Think, dear sir, of the world you carry within you, and call this thinking what you will; whether it be remembering your own childhood or yearning towards your own future—only be attentive to that which rises up in you and set it above everything that you observe about you. What goes on in your innermost being is worthy of your whole love; you must somehow keep working at it and not lose too much time and too much courage in clarifying your attitude toward people. Who tells you that you have one anyway?—I know, your profession is hard and full of contradiction of yourself, and I foresaw your complaint and knew that it would come. Now that it has come, I cannot comfort you, I can only advise you to consider whether all professions are not like that, full of demands, full of enmity against the individual, saturated as it were with the hatred of those who have found themselves mute and sullen and a humdrum duty. The situation in which you now have to live is no more heavily laden with conventions, prejudices and mistakes than all the other situations, and if there are some that feign a greater freedom, still there is none that is in itself broad and spacious and in contact with the big things of which real living consists. Only the individual who is solitary is like a thing placed under profound laws, and when he goes out into the morning that is just beginning, or looks out into the evening that is full of happening, and if he feels what is going on there, then all status drops from him as from a dead man, though he stands in the midst of sheer life. What you, dear Mr. Kappus, must now experience as an officer, you would have felt just the same in any of the established professions; yes, even if, outside of any position, you had merely sought some light and independent contact with society, this feeling of constraint would not have been spared you.—It is so everywhere; but that is no reason for fear or sorrow; if there is nothing in common between you and other people, try being close to things, they will not desert you; there are the nights still and the winds that go through the trees and across many lands; among things and with the animals every thing is still full of happening, in which you may participate; and children are still the way you were as a child, sad like that and happy,—and if you think of your childhood you live among them again, among the solitary children, and the grownups are nothing, and their dignity has no value.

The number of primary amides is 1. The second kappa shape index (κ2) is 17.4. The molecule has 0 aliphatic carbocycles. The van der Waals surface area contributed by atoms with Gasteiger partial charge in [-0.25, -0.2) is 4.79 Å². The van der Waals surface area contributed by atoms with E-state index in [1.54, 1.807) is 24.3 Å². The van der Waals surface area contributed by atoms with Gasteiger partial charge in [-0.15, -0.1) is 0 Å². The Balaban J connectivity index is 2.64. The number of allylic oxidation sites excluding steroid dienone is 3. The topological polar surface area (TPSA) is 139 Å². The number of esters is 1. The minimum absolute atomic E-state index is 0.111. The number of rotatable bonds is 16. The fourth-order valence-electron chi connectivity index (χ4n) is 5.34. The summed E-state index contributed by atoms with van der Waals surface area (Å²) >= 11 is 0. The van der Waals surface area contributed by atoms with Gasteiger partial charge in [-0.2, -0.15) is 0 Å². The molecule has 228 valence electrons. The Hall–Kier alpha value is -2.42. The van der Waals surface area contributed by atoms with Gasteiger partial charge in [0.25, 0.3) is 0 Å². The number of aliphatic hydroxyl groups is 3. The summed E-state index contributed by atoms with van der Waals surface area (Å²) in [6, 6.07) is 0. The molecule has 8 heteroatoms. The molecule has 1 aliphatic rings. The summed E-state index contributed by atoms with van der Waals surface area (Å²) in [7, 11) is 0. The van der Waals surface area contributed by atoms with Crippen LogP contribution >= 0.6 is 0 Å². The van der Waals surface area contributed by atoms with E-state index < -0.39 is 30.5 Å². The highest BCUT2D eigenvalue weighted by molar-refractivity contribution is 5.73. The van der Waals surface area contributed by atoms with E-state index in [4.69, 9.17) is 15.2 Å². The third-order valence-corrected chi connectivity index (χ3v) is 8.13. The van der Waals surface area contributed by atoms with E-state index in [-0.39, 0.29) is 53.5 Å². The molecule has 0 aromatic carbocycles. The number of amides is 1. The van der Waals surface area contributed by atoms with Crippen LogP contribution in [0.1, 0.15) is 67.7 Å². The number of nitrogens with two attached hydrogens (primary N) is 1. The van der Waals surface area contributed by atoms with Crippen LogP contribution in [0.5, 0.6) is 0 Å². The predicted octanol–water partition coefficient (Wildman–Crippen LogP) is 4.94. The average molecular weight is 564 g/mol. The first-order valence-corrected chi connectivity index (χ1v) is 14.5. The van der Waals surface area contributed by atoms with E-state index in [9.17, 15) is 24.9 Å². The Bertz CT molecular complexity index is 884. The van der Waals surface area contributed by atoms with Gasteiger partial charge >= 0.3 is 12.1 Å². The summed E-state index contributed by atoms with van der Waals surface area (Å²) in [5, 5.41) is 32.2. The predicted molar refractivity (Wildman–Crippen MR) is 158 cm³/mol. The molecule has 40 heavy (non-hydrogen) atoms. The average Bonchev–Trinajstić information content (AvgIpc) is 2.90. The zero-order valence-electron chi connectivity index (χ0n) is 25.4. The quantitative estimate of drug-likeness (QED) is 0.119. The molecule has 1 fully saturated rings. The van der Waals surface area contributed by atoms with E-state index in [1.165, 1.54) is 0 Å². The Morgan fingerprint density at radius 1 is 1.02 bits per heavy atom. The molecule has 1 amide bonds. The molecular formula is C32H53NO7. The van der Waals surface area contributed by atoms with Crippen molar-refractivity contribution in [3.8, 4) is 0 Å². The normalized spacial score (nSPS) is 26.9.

And if it worries and torments you to think of your childhood and of the simplicity and quiet that goes with it, because you cannot believe anymore in God, who appears everywhere in it, then ask yourself, dear Mr. Kappus, whether you really have lost God? Is it not rather, that you have never yet possessed him? For when should that have been? Do you believe that a child can hold him, him whom men bear only with effort and whose weight compresses the old? Do you believe that anyone who really has him could lose him like a little stone, or do you not think rather that who ever had him could only be lost by him?—But if you know he was not in your childhood, and not before, if you suspect that Christ was diluted by his longing and Mohammed betrayed by his pride—and if you are terrified to feel that even now he’s not, in this hour when we speak of him—what then justifies you in missing him, who never was, like one who has passed away, and in seeking him as though he had been lost?
Why do you not think of him as the coming one, imminent from all eternity, the future one, the final fruit of the tree whose leaves we are? What keeps you from projecting his birth into times that are in process of becoming, and living your life like a painful and beautiful day in the history of the great gestation, for do you not see how everything that happens keeps on being a beginning, and could not be His beginning, since beginning is in itself always so beautiful? If he is the most perfect, must not the lesser be before him, so that he can choose himself out of fullness and overflow?—Must he not be the last, in order to encompass everything within himself, and what meaning would we have if he, whom we long for, had already been?
As the bees bring in the honey, so do we fetch the sweetest out of everything and build Him. With the trivial even, with the insignificant (if it but happens out of love) we make a start, with work and with rest after it, with a silence or with a small solitary Joy, with everything that we do alone, without supporters and participants, we begin him whom we shall not live to know, even as our forebears could not live to know us. And yet they, who are long gone, are in us, as predisposition, as burden upon our destiny, as blood that pulsates, and as gesture that rises up out of the depths of time.
Is there anything that can take from you the hope of thus someday being in him, the farthest, the ultimate?
Celebrate Christmas, dear Mr. Kappus, in this devout feeling, that perhaps He needs this very fear of life from you in order to begin; these very days of your transition are perhaps the time when everything in you was working at him, as you have already once, in childhood, breathlessly worked at him. Be patient and without resentment and think that the least we can do is to make his becoming not more difficult for him than the earth makes it for the spring when it wants to come.
And be glad and confident.
Rainer Maria Rilke
–Letter six, excerpt from Letters to a Young Poet by Rainer Maria Rilke.